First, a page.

Tuesday, March 10, 2020

The Phoenix opinion column, which has been running in the Waterford News & Star for more than 30 years

 

THAT has been the anthem of government over the past nine years. Darren Skelton’s heartfelt piece in last week’s paper about the absence of palliative care beds in the city underline the problems at UHW. No one in Dublin politics, the HSE, or the Dept. of Health gives a sh*te about Waterford. Suggestions to the contrary are maddeningly untrue. FG are hypnotised by the “boom” in the Dublin bubble. They have tried to destroy our hospital’s place in the national scheme of things, but without UHW, the South East is at risk. Parochial politics in this region can’t deny that fact, but our ability to deal with current evolving risk has been deeply constrained. We have shouted this from the hilltops and the HSE sphinx does not even blink.

 

‘We pray that UHW will not be gravely exposed by the escalating coronavirus outbreak as there is hardly a department which does not need a massive injection of resources.’

 

Our hospital has been under-resourced for years. Where are the coherent plans to do something about it? Fine Gael has hurt this region’s acute health provision with its Children’s Hospital ego trip and playing into regional political rivalries. This has rightly ruined the party in Waterford and Fianna Fáil deserves to fail and fall and follow FG into electoral oblivion. They did not listen, they do not hear. Maybe we should vote in four Sinn Fein TDs next time out to shake the comfortable Dublin classes into action.

The deficits across our hospital are entirely down to government. We pray that UHW will not be gravely exposed by the escalating coronavirus outbreak as there is hardly a department which does not need a massive injection of resources. Would a real medical emergency upset the status quo?

 

History lessons

What did you during the pandemic? I was on strike outside UHW! The cleaning workers strike was tragic/farce in the face of a possible global pandemic and unprecedented challenges to Ireland’s health services. This was never the time for such action even with genuine grievances. The WRC has gladly intervened to settle matters. Why have cleaning standards at UHW been dismal for years? Social media is replete with unanswered complaints.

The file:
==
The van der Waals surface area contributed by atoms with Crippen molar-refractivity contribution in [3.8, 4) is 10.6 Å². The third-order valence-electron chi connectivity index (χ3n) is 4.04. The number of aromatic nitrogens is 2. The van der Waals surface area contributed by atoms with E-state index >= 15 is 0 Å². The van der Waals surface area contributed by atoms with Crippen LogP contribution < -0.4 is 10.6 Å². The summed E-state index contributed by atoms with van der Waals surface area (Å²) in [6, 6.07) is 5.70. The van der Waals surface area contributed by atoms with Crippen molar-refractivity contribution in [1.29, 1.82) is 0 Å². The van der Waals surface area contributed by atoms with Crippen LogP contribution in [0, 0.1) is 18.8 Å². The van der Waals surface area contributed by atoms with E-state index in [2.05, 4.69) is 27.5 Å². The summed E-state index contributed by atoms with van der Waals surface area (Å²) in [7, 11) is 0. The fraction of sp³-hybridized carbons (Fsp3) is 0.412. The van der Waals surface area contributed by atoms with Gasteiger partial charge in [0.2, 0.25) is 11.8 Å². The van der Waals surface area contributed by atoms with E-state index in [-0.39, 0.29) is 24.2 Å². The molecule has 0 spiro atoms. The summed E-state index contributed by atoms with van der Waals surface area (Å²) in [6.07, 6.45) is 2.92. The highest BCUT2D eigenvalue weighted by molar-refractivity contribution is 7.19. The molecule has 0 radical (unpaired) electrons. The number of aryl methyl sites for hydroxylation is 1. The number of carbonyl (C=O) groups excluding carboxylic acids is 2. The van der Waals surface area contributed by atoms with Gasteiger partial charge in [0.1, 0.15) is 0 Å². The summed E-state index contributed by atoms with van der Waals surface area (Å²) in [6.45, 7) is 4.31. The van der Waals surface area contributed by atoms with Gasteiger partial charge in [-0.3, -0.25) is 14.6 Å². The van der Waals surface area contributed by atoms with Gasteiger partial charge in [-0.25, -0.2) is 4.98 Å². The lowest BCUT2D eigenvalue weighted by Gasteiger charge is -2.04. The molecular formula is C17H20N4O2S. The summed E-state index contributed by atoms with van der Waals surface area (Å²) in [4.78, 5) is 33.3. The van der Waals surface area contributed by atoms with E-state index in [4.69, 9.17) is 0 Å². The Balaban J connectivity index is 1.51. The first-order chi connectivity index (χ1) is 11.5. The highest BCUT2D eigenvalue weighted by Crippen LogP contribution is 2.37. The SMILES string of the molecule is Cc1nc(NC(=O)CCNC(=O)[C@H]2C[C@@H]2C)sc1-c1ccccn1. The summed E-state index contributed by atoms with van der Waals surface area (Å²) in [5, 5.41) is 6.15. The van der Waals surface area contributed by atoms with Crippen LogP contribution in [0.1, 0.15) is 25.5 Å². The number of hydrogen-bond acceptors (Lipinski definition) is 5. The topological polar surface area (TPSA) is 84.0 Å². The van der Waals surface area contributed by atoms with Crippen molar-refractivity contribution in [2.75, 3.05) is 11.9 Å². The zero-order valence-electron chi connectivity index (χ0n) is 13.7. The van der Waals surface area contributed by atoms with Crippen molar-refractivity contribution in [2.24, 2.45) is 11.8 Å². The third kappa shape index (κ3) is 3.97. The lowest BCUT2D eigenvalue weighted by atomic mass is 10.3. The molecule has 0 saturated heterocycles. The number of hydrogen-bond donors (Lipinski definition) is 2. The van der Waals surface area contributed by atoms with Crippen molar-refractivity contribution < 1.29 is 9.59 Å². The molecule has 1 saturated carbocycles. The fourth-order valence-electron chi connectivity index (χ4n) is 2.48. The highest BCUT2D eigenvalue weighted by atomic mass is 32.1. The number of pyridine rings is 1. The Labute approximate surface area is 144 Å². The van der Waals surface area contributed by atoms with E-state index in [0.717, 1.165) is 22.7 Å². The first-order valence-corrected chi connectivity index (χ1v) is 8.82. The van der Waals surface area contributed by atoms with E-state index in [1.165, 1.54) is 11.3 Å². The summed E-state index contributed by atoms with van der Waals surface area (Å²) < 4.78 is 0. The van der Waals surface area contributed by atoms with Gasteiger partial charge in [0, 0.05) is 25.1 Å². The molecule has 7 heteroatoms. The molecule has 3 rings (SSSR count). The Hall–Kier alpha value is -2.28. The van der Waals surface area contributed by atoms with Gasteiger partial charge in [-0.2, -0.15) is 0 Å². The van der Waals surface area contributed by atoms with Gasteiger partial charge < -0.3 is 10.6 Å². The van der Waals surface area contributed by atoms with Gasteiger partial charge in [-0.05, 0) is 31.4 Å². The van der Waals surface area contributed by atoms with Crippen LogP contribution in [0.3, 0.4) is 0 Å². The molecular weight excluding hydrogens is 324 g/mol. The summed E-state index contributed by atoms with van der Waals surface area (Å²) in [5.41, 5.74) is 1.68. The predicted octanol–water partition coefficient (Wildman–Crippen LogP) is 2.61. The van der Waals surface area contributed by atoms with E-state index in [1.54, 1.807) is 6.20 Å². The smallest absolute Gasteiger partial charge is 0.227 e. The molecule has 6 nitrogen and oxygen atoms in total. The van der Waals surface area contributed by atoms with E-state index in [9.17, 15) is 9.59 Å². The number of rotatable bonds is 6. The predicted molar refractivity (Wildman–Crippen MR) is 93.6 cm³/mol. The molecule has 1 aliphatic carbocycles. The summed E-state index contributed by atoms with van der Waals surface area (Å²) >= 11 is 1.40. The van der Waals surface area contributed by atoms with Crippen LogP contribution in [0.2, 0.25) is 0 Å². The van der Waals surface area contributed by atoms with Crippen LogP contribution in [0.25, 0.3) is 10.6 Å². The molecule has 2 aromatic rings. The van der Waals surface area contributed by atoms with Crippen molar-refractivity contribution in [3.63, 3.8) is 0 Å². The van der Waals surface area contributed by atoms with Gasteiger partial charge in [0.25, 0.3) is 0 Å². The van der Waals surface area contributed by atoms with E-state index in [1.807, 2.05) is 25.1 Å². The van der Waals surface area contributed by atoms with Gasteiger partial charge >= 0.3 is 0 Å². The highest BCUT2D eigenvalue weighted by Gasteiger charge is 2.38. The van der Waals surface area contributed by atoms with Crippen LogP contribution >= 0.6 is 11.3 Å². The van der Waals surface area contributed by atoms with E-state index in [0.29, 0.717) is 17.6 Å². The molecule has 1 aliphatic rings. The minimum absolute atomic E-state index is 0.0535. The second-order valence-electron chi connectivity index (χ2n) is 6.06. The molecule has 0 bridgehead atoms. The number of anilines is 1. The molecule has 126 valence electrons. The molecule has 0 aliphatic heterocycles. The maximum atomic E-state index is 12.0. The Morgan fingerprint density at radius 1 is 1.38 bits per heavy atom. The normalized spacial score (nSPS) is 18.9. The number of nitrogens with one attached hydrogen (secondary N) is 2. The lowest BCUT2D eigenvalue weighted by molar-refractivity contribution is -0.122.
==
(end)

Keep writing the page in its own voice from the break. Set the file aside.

UHW is one of the busiest hospitals in the country but rarely receives recognition for that despite massive good work and excellent patient outcomes.

In 2018 WIT’s SEEM reported that Limerick University Hospital had 600 more staff than UHW. The irony is that the HSE’s own figures for 2019 show that Limerick UH now has 900 more staff than UHW. Something is really rotten in the system. Where is equity? The staff/department figures speak for themselves.

 

Medical Nursing Social Care Management Support Patient Care Staff Beds
Limerick UH 401 1029 338 450 229 375 2822 539
Waterford UH 320 746 257 328 216 76 1944 545

ABOVE: Comparative figures for staff at Limerick and Waterford University Hospitals

 

 

Public Infrastructure

Recent guests from Galway were amazed at the amount of good public infrastructure in Waterford. Anyone who has been in the western capital knows that horrendous traffic problems afflict the place as they have no ring road around the city. In comparison, Waterford has terrific road infrastructure plus excellent flood defences, something that is also sadly lacking in Galway and our council has spent massively on beautiful public realm works in the city. The critical difference between the two places is that Galway is the poster city for regional development. Every medical and educational facility it needs and a huge number of medical devices industries have landed in its lap. The university is the attraction as private investment followed public money into the city in the knowledge that any necessary infrastructure will eventually be provided.